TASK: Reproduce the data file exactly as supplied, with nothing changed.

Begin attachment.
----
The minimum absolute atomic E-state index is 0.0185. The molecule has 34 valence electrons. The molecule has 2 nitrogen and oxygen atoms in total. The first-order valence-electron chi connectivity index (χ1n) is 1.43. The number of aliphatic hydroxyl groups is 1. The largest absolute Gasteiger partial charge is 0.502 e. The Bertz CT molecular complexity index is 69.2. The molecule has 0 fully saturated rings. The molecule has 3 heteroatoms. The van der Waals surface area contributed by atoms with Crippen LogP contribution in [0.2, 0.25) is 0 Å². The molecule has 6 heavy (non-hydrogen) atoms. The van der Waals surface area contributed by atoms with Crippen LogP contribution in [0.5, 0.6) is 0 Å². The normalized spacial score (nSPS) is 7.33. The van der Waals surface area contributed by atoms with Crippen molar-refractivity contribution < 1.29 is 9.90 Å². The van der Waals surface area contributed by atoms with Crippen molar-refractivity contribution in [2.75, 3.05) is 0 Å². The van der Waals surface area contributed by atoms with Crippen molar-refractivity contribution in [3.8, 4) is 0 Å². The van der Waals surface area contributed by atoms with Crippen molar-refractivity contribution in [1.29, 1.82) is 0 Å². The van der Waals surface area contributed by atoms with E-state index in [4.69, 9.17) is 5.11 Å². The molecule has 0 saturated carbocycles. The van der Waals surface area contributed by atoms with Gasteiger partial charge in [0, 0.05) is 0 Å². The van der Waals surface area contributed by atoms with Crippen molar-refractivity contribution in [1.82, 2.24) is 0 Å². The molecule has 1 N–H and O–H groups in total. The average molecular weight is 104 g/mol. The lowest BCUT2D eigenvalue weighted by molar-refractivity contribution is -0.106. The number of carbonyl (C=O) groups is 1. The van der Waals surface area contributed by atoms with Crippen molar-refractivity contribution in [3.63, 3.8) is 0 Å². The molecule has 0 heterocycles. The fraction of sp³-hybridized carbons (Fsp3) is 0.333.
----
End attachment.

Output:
The minimum absolute atomic E-state index is 0.0185. The molecule has 34 valence electrons. The molecule has 2 nitrogen and oxygen atoms in total. The first-order valence-electron chi connectivity index (χ1n) is 1.43. The number of aliphatic hydroxyl groups is 1. The largest absolute Gasteiger partial charge is 0.502 e. The Bertz CT molecular complexity index is 69.2. The molecule has 0 fully saturated rings. The molecule has 3 heteroatoms. The van der Waals surface area contributed by atoms with Crippen LogP contribution in [0.2, 0.25) is 0 Å². The molecule has 6 heavy (non-hydrogen) atoms. The van der Waals surface area contributed by atoms with Crippen LogP contribution in [0.5, 0.6) is 0 Å². The normalized spacial score (nSPS) is 7.33. The van der Waals surface area contributed by atoms with Crippen molar-refractivity contribution < 1.29 is 9.90 Å². The van der Waals surface area contributed by atoms with Crippen molar-refractivity contribution in [2.75, 3.05) is 0 Å². The van der Waals surface area contributed by atoms with Crippen molar-refractivity contribution in [3.8, 4) is 0 Å². The van der Waals surface area contributed by atoms with Crippen molar-refractivity contribution in [1.29, 1.82) is 0 Å². The van der Waals surface area contributed by atoms with E-state index in [4.69, 9.17) is 5.11 Å². The molecule has 0 saturated carbocycles. The van der Waals surface area contributed by atoms with Gasteiger partial charge in [0, 0.05) is 0 Å². The van der Waals surface area contributed by atoms with Crippen molar-refractivity contribution in [1.82, 2.24) is 0 Å². The molecule has 1 N–H and O–H groups in total. The average molecular weight is 104 g/mol. The lowest BCUT2D eigenvalue weighted by molar-refractivity contribution is -0.106. The number of carbonyl (C=O) groups is 1. The van der Waals surface area contributed by atoms with Crippen molar-refractivity contribution in [3.63, 3.8) is 0 Å². The molecule has 0 heterocycles. The fraction of sp³-hybridized carbons (Fsp3) is 0.333.